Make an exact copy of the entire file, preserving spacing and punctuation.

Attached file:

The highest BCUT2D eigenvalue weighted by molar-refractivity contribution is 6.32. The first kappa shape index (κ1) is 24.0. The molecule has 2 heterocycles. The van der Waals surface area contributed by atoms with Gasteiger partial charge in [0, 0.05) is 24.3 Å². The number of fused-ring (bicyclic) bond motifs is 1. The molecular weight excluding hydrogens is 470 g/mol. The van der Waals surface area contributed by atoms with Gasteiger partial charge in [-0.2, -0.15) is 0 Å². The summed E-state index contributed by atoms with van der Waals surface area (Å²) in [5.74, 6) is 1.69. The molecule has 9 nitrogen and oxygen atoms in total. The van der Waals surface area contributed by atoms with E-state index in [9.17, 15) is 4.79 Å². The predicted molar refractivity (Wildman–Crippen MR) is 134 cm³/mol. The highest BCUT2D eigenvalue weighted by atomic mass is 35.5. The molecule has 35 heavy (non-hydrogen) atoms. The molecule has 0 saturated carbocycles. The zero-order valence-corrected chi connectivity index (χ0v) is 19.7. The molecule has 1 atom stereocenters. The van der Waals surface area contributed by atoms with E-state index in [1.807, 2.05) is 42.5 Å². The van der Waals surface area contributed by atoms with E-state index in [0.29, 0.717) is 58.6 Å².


The highest BCUT2D eigenvalue weighted by molar-refractivity contribution is 6.32. The first kappa shape index (κ1) is 24.0. The molecule has 2 heterocycles. The van der Waals surface area contributed by atoms with Gasteiger partial charge in [0, 0.05) is 24.3 Å². The number of fused-ring (bicyclic) bond motifs is 1. The molecular weight excluding hydrogens is 470 g/mol. The van der Waals surface area contributed by atoms with Gasteiger partial charge in [-0.2, -0.15) is 0 Å². The summed E-state index contributed by atoms with van der Waals surface area (Å²) in [5.74, 6) is 1.69. The molecule has 9 nitrogen and oxygen atoms in total. The van der Waals surface area contributed by atoms with E-state index in [9.17, 15) is 4.79 Å². The predicted molar refractivity (Wildman–Crippen MR) is 134 cm³/mol. The highest BCUT2D eigenvalue weighted by atomic mass is 35.5. The molecule has 35 heavy (non-hydrogen) atoms. The molecule has 0 saturated carbocycles. The zero-order valence-corrected chi connectivity index (χ0v) is 19.7. The molecule has 1 atom stereocenters. The van der Waals surface area contributed by atoms with E-state index in [1.807, 2.05) is 42.5 Å². The van der Waals surface area contributed by atoms with E-state index in [0.29, 0.717) is 58.6 Å².